That was before security firms started cutting costs to compete during the Great Recession, about seven years back. Universal Protection Service does offer health coverage, but Johnson can’t afford it. It would cost him 40 percent of his take-home pay.

Johnson doesn’t blame his employer or security contractors in general. He blames their customers, the tech companies. “The truth of the matter is, they determine how much we earn. They determine our benefits. They determine the whole thing. Our contract agencies will do whatever they say do.”

“I think Elizabeth Warren said it best,” he adds, referring to the liberal Democratic senator from Massachusetts. “She said, ‘If you don’t have a seat at the table, it’s because you’re on the menu.’ ”

But security guards will never make what engineers do.  I press him to make an elevator pitch to a CEO worried about defending himself before shareholders who want to know why he would pay security guards a penny more than he has to.

“All these companies are now setting record profits!” Johnson says. “When is that going to trickle down to the rest of us? That were in the boat with you. That tightened up our belts along with you. That have participated in your success. Why can’t we participate in your prosperity? When are you going to open the door for the rest of us?”

He’s still shopping his IT resume on LinkedIn, but whether he breaks out of security or not, he’s now involved in an effort to unionize security officers in Silicon Valley. Security officers are unionized in San Francisco and the East Bay, but not in San Mateo or Santa Clara counties.

Ben Field is executive officer of the South Bay Labor Council, which represents 93 local unions. Field says Johnson’s comment about losing ground in the recession applies more broadly. “I think that’s been the case not just in security, but in service work generally. The wages and benefits haven’t recovered.”

There is a union contract for janitorial services in Silicon Valley, but Field and his cohorts are still working on trying to organize security officers, bus drivers and cafeteria workers. Once there are contracts, the next challenge is getting one tech firm after another to agree to play  ball.

Field muses, “You know, it seems like such a revolutionary idea that workers should be paid enough to live on.”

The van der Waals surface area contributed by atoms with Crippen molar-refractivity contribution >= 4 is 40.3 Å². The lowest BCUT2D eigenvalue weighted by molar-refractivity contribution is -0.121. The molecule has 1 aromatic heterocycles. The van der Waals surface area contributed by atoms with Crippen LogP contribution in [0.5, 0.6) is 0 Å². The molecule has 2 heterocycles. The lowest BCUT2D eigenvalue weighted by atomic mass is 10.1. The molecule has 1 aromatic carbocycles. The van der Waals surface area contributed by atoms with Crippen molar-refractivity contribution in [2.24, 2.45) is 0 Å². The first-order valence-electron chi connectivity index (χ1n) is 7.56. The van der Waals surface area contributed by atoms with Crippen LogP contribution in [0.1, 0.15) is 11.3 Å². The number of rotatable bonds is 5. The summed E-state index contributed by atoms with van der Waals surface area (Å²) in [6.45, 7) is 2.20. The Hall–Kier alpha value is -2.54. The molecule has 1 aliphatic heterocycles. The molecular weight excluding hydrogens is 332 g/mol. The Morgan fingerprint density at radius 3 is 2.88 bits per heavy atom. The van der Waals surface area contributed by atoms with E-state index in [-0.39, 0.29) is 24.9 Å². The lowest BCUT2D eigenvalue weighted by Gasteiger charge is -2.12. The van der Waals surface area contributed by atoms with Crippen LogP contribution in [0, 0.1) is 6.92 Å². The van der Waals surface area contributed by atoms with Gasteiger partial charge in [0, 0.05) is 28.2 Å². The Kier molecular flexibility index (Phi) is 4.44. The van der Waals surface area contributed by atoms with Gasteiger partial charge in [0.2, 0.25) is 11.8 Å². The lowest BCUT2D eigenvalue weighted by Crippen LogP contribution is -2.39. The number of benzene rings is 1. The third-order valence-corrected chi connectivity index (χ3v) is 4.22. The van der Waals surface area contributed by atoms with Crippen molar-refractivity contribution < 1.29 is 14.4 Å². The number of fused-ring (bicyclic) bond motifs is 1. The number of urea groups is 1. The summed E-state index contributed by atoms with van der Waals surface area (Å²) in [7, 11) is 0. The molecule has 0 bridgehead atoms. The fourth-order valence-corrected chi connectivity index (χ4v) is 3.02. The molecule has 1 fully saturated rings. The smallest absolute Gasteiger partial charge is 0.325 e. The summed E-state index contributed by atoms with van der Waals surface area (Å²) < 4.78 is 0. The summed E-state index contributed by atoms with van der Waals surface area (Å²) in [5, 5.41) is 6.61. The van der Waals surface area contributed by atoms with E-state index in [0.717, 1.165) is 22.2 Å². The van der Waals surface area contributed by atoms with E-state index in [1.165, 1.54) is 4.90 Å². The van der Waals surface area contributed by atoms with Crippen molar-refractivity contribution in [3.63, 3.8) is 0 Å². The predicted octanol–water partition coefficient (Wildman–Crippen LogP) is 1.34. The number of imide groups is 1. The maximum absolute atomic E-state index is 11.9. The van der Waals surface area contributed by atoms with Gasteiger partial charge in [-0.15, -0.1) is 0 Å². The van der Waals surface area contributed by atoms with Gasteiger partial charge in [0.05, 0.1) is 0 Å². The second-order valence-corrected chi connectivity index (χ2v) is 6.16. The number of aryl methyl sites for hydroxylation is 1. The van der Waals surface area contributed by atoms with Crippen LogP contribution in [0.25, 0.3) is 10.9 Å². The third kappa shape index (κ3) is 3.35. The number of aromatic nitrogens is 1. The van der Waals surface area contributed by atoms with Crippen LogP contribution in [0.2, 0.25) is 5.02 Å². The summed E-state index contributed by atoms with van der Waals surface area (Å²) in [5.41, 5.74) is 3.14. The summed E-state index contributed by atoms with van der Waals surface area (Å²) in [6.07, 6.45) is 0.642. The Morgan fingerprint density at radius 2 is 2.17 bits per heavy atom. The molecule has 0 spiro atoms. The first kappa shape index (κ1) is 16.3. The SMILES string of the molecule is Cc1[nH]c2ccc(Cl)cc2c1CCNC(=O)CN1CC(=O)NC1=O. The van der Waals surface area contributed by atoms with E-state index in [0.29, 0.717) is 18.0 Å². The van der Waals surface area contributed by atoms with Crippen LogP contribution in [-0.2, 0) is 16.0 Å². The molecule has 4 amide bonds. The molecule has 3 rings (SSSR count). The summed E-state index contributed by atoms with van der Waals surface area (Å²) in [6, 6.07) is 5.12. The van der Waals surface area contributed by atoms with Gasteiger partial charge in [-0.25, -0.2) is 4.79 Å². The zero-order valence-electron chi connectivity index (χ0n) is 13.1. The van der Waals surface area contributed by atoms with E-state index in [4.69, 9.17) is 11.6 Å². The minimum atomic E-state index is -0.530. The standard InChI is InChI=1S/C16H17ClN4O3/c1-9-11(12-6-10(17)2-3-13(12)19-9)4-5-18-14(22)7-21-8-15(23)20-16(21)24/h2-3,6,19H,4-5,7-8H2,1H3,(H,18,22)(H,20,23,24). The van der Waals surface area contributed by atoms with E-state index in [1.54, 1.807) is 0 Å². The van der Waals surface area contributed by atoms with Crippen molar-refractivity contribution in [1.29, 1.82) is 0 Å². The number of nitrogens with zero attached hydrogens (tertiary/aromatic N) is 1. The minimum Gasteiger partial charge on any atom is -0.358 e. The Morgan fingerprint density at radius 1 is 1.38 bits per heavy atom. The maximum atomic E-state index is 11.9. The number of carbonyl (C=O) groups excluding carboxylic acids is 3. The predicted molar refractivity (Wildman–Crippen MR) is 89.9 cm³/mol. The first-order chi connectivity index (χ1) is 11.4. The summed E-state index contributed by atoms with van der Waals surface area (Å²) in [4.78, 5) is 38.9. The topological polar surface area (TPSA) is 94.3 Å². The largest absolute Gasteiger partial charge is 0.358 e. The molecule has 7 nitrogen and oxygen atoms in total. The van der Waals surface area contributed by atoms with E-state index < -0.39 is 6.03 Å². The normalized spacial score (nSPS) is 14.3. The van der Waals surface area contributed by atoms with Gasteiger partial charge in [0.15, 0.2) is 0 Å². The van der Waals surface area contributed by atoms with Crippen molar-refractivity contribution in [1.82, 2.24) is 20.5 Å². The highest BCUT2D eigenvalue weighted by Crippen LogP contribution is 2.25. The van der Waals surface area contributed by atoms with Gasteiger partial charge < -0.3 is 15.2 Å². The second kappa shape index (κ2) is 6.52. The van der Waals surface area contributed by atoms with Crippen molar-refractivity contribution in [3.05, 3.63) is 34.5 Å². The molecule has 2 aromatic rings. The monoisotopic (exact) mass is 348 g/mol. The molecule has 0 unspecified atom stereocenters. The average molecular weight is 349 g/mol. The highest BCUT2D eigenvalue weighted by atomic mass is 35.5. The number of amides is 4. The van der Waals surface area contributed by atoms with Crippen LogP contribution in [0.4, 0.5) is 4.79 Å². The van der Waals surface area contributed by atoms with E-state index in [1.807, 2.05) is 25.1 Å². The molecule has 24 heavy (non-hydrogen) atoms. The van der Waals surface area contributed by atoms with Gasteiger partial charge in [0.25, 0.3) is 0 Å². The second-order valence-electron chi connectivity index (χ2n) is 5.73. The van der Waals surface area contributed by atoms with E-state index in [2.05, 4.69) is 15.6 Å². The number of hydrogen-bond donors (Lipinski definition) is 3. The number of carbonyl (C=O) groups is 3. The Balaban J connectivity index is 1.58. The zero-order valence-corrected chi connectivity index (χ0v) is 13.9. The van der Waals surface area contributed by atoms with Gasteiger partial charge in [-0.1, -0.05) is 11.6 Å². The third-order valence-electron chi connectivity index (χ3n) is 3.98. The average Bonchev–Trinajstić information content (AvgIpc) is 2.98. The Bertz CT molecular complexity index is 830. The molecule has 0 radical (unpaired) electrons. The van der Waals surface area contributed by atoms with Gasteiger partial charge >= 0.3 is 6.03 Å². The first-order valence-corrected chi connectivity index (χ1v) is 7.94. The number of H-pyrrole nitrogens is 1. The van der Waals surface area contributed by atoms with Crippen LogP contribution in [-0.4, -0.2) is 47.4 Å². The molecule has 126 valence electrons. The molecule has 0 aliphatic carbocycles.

Curious about the boom/bust cycle that is reshaping the Bay Area? Check out our Boomtown series.

  • Ray Fischer

    “under pressure to diversify their employee base” means “more women”. It generally doesn’t include racial diversity (that’s already commonplace) and it does NOT include age diversity. At most Silicon Valley companies the average age is around 30 which means that the oldest workers are around 40, and there is no interest in adding older workers. Quite the contrary. Older workers are “too expensive” to be hired at any wage.

  • Chairman Meow

    Michael, you’ve been out of the game too long to see that IT is dying. The vast majority of companies don’t need a large or highly paid IT department when they can contract fairly generic help desk services to third-party providers for much, much less. Even Network Admins are being replaced by Network as a Service platforms managed by smaller, more dynamic SRE teams. And when you boil it down, security guards are really just a set of eyes, and soon too (with Moore’s Law passing its 115th year of observation) they will be replaced by lower-cost drones. Change is often painful, but it is foolish to fight change. Ironically enough it is the anti-change (anti-growth/anti-density) politics that has really made life tougher on the bottom half of the income spectrum around here (an affordability crisis is a function of supply and demand). So the best strategy is to adapt. We must first acknowledge that “high-skilled” labor is not the same a “high-demand” labor. Fixing damaged microprocessors is a very highly skilled job, but new microprocessors are cheap, thus there is no demand, thus no one can really make a living learning to fix damaged microprocessors. You can’t just hang on to the fact that you have some hard-learned skills acquired some time ago. To survive you must stay sharp by constantly learning the skills that the marketplace desperately needs and anticipate where those needs will be five years from now. If you are a truly knowledgeable and talented engineer, you will have no problem making six figures around here. Software engineering is not easy to do well, that’s why not everyone who says they can do it will pass a preliminary phone screening, but I look around and the knowledge-technology economy is easily the best path to rapid social mobility in our lifetime when you consider that a high school drop out with no college or job experience can pull a six figure offer plus a 20% signing bonus just by proving in a technical interview that he or she knows more than everyone else in the room.

  • This helps to make opinion for positive attitude.

  • Juvenal451

    3 bass guitars and 2 kids in college? What exactly is the problem?


Rachael Myrow

Rachael Myrow is KQED's South Bay arts reporter, covering arts and culture in San Mateo, Santa Clara and Santa Cruz Counties. She also guest hosts for  The California Report and Forum, files stories for NPR and hosts a podcast called Love in the Digital Age.

Her passion for public radio was born as an undergrad at the University of California at Berkeley, writing movie reviews for KALX-FM. After finishing one degree in English, she got another in journalism, landed a job at Marketplace in Los Angeles, and another at KPCC, before returning to the Bay Area to work at KQED.

She spent more than seven years hosting The California Report, and over the past 20 years has won a Peabody and three Edward R. Murrow Awards (one for covering the MTA Strike, her first assignment as a full-time reporter in 2000 as well as numerous other honors including from the Society of Professional Journalists, the Radio Television News Directors Association and the LA Press Club.